GOP claims our ‘do-nothing’ President is worst ever;
but he seems to have done everything RIGHT
And this of course is in spite of doing everything imaginable to stop and block all aspirations President Obama had to serve the needs of the people. Imagine how much more could have been accomplished had the Congress been willing also to get things done and cooperate on the jobs creation initiatives which were desperately needed so that all Americans could be sharing in the economic survival which mostly only the corporate world and it’s cohorts are experiencing.
We were in tragic circumstances as Obama took office, yet look what has been done in spite of the Republican party. Tho our nation has long been a global leader, at this point, we find ourselves in a strange position as other nations struggle to stay afloat and seem to be drifting into more economic stress. Thank you President Obama for the leadership you have shown. . . for indeed, you have made remarkable strides. Many of us are grateful. Jan
Jobs & the economy
U.S. outlook much better than rest of world’s
By Christopher S. Rugaber ASSOCIATED PRESS
WASHINGTON — The United States is back and ready to drive global growth in 2015.
After long struggling to claw its way out of the Great Recession, the world’s biggest economy is on an extended winning streak that is edging it closer to full health. But the new year doesn’t look quite so bright in other major countries.
- China is slowing as it makes the transition from investment to consumption. Japan has slid into a recession. Russia appears headed for one. Europe is barely growing.
And the U.S.? Six years after its financial system nearly sank, the U.S. is expected to grow in 2015 at its fastest pace in a decade. Its expansion from July through September — a 5 percent annual rate — was the swiftest of any quarter since 2003.
That pace is likely to ease. Still, the economy is expected to expand 3.1 percent next year, according to a survey by the National Association for Business Economics. It would be the first year of growth of at least 3 percent since 2005.
The acceleration of U.S. growth is a key reason the global economy is also expected to grow faster — about 3 percent, up from 2.5 percent in 2014, say economists at JPMorgan Chase & Co. and IHS Global Insight.
Plunging oil prices are a big reason for the optimism. Prices have been cut roughly in half since summer. The drop, along with more fuel-efficient cars, will save the average U.S. household $550 on gas next year, the U.S. Energy Information Administration predicts. That means consumers will have more to spend on items such as cars, furniture and appliances.
Lower oil prices also will help Europe and Japan, and the global economy should expand faster than it did this year, economists say. But the divergence between the United States and most of the rest of the world is striking and carries risks. Big exporters, from China to Germany to Japan, will depend heavily on a recovering U.S. to boost their economies.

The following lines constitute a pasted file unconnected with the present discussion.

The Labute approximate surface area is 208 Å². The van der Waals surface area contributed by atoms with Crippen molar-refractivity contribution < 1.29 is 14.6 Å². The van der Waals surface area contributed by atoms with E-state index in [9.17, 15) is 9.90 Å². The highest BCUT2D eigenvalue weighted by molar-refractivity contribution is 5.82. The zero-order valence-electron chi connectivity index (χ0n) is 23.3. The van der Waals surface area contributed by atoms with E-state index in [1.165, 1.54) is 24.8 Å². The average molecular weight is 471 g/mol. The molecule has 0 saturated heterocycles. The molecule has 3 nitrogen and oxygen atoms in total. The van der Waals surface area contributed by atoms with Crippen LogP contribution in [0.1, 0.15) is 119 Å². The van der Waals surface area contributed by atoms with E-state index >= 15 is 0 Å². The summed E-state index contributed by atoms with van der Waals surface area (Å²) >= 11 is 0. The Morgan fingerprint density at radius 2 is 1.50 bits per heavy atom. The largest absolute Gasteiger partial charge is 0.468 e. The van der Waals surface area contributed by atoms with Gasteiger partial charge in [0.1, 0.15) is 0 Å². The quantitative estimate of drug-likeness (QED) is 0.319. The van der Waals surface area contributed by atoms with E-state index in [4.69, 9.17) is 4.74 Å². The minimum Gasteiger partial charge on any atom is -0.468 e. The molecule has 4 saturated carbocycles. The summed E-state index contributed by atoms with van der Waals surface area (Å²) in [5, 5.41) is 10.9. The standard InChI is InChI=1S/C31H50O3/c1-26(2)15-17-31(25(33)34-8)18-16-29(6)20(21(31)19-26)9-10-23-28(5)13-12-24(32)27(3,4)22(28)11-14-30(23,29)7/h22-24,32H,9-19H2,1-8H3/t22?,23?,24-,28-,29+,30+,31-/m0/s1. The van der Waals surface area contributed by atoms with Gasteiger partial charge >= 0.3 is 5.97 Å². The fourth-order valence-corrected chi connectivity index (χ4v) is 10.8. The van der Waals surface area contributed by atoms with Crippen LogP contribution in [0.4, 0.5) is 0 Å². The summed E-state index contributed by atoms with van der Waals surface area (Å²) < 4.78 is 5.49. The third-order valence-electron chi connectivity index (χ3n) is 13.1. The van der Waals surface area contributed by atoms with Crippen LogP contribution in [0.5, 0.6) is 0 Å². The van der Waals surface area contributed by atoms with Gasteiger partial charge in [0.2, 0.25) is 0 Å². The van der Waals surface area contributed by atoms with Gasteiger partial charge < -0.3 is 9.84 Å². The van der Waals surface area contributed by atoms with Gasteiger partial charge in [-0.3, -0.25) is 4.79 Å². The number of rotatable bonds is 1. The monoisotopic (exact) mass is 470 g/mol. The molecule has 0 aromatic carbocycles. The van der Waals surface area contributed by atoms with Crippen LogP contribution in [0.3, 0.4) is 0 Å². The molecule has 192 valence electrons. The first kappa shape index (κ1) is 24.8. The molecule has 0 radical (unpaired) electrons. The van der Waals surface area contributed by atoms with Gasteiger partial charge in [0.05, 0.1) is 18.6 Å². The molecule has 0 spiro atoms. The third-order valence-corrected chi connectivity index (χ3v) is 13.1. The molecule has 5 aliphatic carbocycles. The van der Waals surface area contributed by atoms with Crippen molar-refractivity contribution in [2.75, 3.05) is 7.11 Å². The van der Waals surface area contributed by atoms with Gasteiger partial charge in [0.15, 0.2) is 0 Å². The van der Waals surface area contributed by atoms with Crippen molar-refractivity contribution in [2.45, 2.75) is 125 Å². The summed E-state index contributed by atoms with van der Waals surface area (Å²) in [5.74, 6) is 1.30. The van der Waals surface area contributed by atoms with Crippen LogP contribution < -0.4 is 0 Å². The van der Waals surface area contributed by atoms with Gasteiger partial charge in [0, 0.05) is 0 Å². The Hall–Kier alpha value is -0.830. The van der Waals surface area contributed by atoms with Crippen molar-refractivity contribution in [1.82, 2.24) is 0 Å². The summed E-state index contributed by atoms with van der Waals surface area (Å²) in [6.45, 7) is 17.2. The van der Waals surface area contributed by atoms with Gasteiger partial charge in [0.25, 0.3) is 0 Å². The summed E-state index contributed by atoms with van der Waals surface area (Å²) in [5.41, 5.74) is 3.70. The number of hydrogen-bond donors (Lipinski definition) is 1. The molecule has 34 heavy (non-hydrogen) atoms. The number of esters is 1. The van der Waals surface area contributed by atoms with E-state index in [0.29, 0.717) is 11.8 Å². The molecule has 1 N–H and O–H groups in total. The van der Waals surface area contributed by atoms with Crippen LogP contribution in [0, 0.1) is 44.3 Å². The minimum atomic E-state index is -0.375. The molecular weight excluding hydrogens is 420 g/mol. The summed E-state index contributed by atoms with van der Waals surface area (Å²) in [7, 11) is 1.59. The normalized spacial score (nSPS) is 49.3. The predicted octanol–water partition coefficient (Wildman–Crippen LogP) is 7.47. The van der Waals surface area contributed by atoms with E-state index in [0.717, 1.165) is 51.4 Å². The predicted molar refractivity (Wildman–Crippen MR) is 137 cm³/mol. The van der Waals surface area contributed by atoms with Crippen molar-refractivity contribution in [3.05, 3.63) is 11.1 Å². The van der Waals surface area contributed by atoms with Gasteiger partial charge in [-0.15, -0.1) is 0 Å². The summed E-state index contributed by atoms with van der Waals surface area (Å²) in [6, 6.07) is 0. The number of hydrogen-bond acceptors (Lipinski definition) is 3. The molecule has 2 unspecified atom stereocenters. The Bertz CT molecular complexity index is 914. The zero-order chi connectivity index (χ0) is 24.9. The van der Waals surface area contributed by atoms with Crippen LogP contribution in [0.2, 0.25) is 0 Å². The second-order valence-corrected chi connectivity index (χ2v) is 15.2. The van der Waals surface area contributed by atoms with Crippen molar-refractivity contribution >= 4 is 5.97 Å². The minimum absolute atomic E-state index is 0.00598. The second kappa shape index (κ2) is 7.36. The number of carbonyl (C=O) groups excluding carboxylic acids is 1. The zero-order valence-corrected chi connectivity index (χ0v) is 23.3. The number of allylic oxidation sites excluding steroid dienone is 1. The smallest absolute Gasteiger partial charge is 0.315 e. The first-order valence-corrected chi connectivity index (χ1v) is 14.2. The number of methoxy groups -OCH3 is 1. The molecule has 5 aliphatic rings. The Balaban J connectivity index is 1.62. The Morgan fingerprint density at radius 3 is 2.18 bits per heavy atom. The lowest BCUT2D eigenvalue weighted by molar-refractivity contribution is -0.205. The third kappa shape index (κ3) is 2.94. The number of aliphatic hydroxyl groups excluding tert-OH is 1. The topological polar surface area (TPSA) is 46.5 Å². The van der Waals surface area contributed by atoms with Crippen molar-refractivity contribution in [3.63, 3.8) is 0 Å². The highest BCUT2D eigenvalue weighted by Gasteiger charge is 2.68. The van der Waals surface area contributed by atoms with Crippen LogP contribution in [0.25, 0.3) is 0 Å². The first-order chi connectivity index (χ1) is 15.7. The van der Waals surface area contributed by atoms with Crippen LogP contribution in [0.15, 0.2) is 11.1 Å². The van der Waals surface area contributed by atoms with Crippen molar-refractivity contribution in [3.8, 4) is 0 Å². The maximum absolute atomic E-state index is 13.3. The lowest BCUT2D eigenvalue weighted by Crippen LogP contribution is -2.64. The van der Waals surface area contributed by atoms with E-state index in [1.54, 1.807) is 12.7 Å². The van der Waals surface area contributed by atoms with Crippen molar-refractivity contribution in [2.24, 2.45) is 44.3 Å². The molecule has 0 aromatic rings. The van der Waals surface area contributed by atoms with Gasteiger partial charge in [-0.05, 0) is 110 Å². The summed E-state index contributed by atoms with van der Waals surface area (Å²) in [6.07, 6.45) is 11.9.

A pickup in global growth “is highly dependent on the assumption that the U.S. economy continues to improve,” said Douglas Porter, chief economist at BMO Capital Markets. “If that doesn’t play out, there’s not much left for the global economy to fall back on.”
Even if the U.S. economy does strengthen further, the rest of the world could struggle. For one thing, faster growth probably will lead the Federal Reserve to raise interest rates in 2015, which could draw more investment from abroad. The flow of capital into the U.S. would raise the dollar’s value and potentially cause destabilizing drops in other currencies. Foreign governments and businesses that borrowed in dollars would find it harder to repay those debts.
The hot economies of the past decade — the emerging markets of Brazil, Russia, India and China, collectively known as the “BRICs” — probably will grow in 2015 at their slowest pace in six years, says Oxford Economics, a forecasting firm. Plunges in oil and commodity prices have smacked Brazil and Russia hard.
China might expand by 6.5 percent or more, but it enjoyed nearly double-digit growth for decades.
The gap between the U.S. and the rest of the world reflects a fundamental trait of the U.S. economy: It’s more insulated from the rest of the world’s ups and downs than other major economies are. Exports account for just 14 percent of U.S. output, the smallest share among the 34 mostly rich members of the Organization for Economic Cooperation and Development.
The biggest wild card next year might be Japan. It fell into recession last quarter after a sales-tax hike hammered consumer spending. Prime Minister Shinzo Abe has delayed a second increase to 2017.
Japan’s central bank is buying government bonds and other financial assets in a bid to boost inflation and stimulate growth. But wages haven’t risen in line with prices, threatening consumer spending.
KRISTYNA WENTZ-GRAFF THE (PORTLAND) OREGONIAN The U.S. is expected to build on its recovery even more in 2015, growing at its fastest pace in a decade and nearing full health.